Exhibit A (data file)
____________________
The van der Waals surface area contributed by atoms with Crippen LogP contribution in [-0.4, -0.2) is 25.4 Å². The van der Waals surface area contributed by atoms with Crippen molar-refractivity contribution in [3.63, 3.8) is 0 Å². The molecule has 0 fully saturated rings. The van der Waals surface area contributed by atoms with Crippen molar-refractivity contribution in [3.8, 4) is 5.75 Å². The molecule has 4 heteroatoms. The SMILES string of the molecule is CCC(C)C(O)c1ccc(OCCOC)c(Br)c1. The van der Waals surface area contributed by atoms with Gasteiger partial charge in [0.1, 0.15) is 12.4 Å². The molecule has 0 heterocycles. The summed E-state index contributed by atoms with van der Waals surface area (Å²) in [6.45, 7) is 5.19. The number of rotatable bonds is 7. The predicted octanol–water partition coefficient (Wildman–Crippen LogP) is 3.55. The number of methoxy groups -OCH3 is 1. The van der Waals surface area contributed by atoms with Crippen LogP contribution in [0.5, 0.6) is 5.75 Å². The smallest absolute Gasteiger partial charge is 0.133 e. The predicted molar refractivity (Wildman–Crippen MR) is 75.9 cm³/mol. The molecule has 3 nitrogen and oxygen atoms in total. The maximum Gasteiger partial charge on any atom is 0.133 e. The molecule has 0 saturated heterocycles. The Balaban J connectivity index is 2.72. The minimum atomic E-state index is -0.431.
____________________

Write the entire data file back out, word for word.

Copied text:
The van der Waals surface area contributed by atoms with Crippen LogP contribution in [-0.4, -0.2) is 25.4 Å². The van der Waals surface area contributed by atoms with Crippen molar-refractivity contribution in [3.63, 3.8) is 0 Å². The molecule has 0 fully saturated rings. The van der Waals surface area contributed by atoms with Crippen molar-refractivity contribution in [3.8, 4) is 5.75 Å². The molecule has 4 heteroatoms. The SMILES string of the molecule is CCC(C)C(O)c1ccc(OCCOC)c(Br)c1. The van der Waals surface area contributed by atoms with Gasteiger partial charge in [0.1, 0.15) is 12.4 Å². The molecule has 0 heterocycles. The summed E-state index contributed by atoms with van der Waals surface area (Å²) in [6.45, 7) is 5.19. The number of rotatable bonds is 7. The predicted octanol–water partition coefficient (Wildman–Crippen LogP) is 3.55. The number of methoxy groups -OCH3 is 1. The van der Waals surface area contributed by atoms with Crippen LogP contribution in [0.5, 0.6) is 5.75 Å². The smallest absolute Gasteiger partial charge is 0.133 e. The predicted molar refractivity (Wildman–Crippen MR) is 75.9 cm³/mol. The molecule has 3 nitrogen and oxygen atoms in total. The maximum Gasteiger partial charge on any atom is 0.133 e. The molecule has 0 saturated heterocycles. The Balaban J connectivity index is 2.72. The minimum atomic E-state index is -0.431.